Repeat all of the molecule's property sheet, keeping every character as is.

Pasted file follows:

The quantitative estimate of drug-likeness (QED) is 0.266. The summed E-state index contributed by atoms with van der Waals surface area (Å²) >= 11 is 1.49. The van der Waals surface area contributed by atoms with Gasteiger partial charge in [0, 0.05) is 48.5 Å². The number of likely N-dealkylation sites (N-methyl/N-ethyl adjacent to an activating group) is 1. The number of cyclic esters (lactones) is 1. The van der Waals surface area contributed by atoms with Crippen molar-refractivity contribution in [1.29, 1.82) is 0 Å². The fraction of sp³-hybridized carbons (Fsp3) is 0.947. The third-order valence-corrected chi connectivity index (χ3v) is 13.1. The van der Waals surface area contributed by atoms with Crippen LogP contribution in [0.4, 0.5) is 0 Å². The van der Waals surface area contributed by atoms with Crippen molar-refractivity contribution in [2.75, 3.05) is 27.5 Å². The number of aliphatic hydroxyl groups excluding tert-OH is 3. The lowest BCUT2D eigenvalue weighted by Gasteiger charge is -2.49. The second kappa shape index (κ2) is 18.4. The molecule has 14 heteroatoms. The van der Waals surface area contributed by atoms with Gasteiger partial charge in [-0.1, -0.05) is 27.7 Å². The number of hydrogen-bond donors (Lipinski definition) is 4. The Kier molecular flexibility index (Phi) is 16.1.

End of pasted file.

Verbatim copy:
The quantitative estimate of drug-likeness (QED) is 0.266. The summed E-state index contributed by atoms with van der Waals surface area (Å²) >= 11 is 1.49. The van der Waals surface area contributed by atoms with Gasteiger partial charge in [0, 0.05) is 48.5 Å². The number of likely N-dealkylation sites (N-methyl/N-ethyl adjacent to an activating group) is 1. The number of cyclic esters (lactones) is 1. The van der Waals surface area contributed by atoms with Crippen molar-refractivity contribution in [1.29, 1.82) is 0 Å². The fraction of sp³-hybridized carbons (Fsp3) is 0.947. The third-order valence-corrected chi connectivity index (χ3v) is 13.1. The van der Waals surface area contributed by atoms with Crippen LogP contribution in [0.4, 0.5) is 0 Å². The van der Waals surface area contributed by atoms with Crippen molar-refractivity contribution in [2.75, 3.05) is 27.5 Å². The number of aliphatic hydroxyl groups excluding tert-OH is 3. The lowest BCUT2D eigenvalue weighted by Gasteiger charge is -2.49. The second kappa shape index (κ2) is 18.4. The molecule has 14 heteroatoms. The van der Waals surface area contributed by atoms with Gasteiger partial charge in [-0.1, -0.05) is 27.7 Å². The number of hydrogen-bond donors (Lipinski definition) is 4. The Kier molecular flexibility index (Phi) is 16.1.